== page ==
Midnight in the Garden of Good and Evil (film)

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Midnight in the Garden of Good and Evil
Theatrical release poster
Directed by Clint Eastwood
Produced by Clint Eastwood
Screenplay by John Lee Hancock
Based on Midnight in the Garden of Good and Evil
by John Berendt
Music by Lennie Niehaus
Cinematography Jack N. Green
Edited by Joel Cox
Distributed by Warner Bros. Pictures
Release date
  • November 21, 1997 (1997-11-21)
Running time
155 minutes[1]
Country United States
Language English
Budget $30 million[2]
Box office $25.1 million[3]

Midnight in the Garden of Good and Evil is a 1997 American crime drama film directed by Clint Eastwood, and an adaptation of the eponymous 1994 non-fiction work by John Berendt, which was based on events that took place in Savannah, Georgia in the 1980s. The film features Kevin Spacey as Jim Williams, a man on trial for murder, and John Cusack as John Kelso, a writer covering the case.


This panoramic tale of Savannah's eccentricities focuses on a murder and the subsequent trial of Jim Williams (Kevin Spacey): self-made man, art collector, antiques dealer, bon vivant, and semi-closeted homosexual. John Kelso (John Cusack), a magazine reporter, finds himself in Savannah amid the beautiful architecture and odd doings to write a feature on one of Williams' famous Christmas parties.

Kelso is intrigued by Williams from the start, but his curiosity is piqued when he meets the violent, young Billy Hanson (Jude Law), Williams' lover. Later that night, Hanson is dead, and Kelso stays on to cover the murder trial. Along the way he encounters the irrepressible Lady Chablis, a transsexual stand-up comedienne; Sonny Seiler, lawyer to Williams, whose famous dog "Uga IV" is the official mascot of the Georgia Bulldogs; a man who keeps flies attached to mini leashes on his lapels and threatens daily to poison the water supply; Serena Dawes, a former silent-film actress; the Married Ladies Card Club; and Minerva, a spiritualist and voodoo practitioner.

Between becoming Williams' friend, cuddling up to a torch singer, meeting every eccentric in Savannah, participating in midnight graveyard rituals, and helping solve the mysteries surrounding Hanson's murder, Kelso has his hands full. The judge and jury later find Williams not guilty, much to the pleasure of Kelso and the witnesses. Williams congratulates Kelso on proving his innocence.

As depicted in the film, Williams suffers a heart attack and dies a week after the trial concludes. As he dies on the floor near where Hanson died from his wounds, Williams sees an apparition of the hustler in death, then momentarily alive. The camera cuts away from the scene, showing both Hanson and Williams dead and only a few feet from each other. Following the funeral and visiting Hanson's grave once more with Minerva, Kelso, Mandy, and the Lady Chablis go off together for a picnic with Uga in Savannah's Forsyth Park.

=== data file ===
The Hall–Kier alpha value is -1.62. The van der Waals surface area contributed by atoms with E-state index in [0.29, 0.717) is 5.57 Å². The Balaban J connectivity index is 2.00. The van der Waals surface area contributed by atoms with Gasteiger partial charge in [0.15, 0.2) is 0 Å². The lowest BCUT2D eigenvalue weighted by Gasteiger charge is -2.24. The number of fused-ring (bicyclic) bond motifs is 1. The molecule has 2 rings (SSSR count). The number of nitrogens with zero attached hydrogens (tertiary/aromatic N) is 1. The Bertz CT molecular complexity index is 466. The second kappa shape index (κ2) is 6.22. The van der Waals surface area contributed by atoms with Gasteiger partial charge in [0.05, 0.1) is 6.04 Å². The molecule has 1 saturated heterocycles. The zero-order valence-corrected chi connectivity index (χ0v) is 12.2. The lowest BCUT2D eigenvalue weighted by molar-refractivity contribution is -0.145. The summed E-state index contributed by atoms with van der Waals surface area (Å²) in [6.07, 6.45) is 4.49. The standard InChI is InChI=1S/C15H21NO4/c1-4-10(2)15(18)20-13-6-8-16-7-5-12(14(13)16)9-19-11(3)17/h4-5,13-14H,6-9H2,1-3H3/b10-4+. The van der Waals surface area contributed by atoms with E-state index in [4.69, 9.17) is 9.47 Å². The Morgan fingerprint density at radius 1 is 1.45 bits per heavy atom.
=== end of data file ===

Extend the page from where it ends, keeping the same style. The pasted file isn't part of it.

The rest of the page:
Several changes were made in adapting the film from the book. Many of the more colorful characters were eliminated or combined into composite characters. The writer, played by Cusack, was based upon Berendt but was given a love interest not featured in the book, played by Eastwood's daughter, Alison. The multiple Williams trials were combined into one on-screen trial. Jim Williams' real life attorney Sonny Seiler appears in the movie in the role of Judge White, the presiding judge of the trial.

Principal photography began in spring 1997 and was shot in Savannah, Georgia.[4] The film featured a cameo by Uga V, the English bulldog live mascot of the University of Georgia, playing his father, Uga IV. The Uga mascots live in Savannah between football games. Advertising for the film became a source of controversy when Warner Bros. used elements of Jack Leigh's famous photograph in its movie posters without his permission.


Midnight in the Garden of Good and Evil
Midnight in the Garden Soundtrack.jpg
Soundtrack album by Various Artists
Released November 18, 1997
Length 58:04
Label Warner Bros.
Producer Ernie Altschuler
Review scores
Source Rating
Allmusic 3/5 stars link

Integral to the film was the soundtrack, which was released in 1997. It is dedicated to the music of Johnny Mercer, a Savannah native. The CD includes versions of songs heard in the film.[citation needed]

No. Title Writer(s) Performer Length
1. "Skylark" Hoagy Carmichael, Johnny Mercer k.d. lang 3:46
2. "Too Marvelous for Words" Richard Whiting, Mercer Joe Williams 3:40
3. "Autumn Leaves" Joseph Kosma, Jacques Prévert, Mercer Paula Cole 7:24
4. "Fools Rush In (Where Angels Fear to Tread)" Rube Bloom, Mercer Rosemary Clooney 4:10
5. "Dream" Mercer Brad Mehldau 5:10
6. "Days of Wine and Roses" Henry Mancini, Mercer Cassandra Wilson 4:47
7. "That Old Black Magic" Harold Arlen, Mercer Kevin Spacey 3:33
8. "Come Rain or Come Shine" Arlen, Mercer Alison Eastwood 4:32
9. "Ac-Cent-Tchu-Ate the Positive" Arlen, Mercer Clint Eastwood 3:35
10. "This Time the Dream's on Me" Arlen, Mercer Alison Krauss 3:46
11. "Laura" David Raksin, Mercer Kevin Mahogany 4:49
12. "Midnight Sun" Lionel Hampton, Sonny Burke, Mercer Diana Krall 4:01
13. "I'm an Old Cowhand (From the Rio Grande)" Mercer Joshua Redman 4:59
14. "I Wanna Be Around" Sadie Vimmerstedt, Mercer Tony Bennett 2:10


The film failed to make its budget back, only grossing $25.1 million[3] to an estimated $30 million budget.[2] It also received mixed reviews, with a 'rotten' score of 48% on review aggregate Rotten Tomatoes.[5] Its casting was praised, however, for Spacey's likeness to Williams. Spacey then won the best supporting actor award from the Society of Texas Film Critics.

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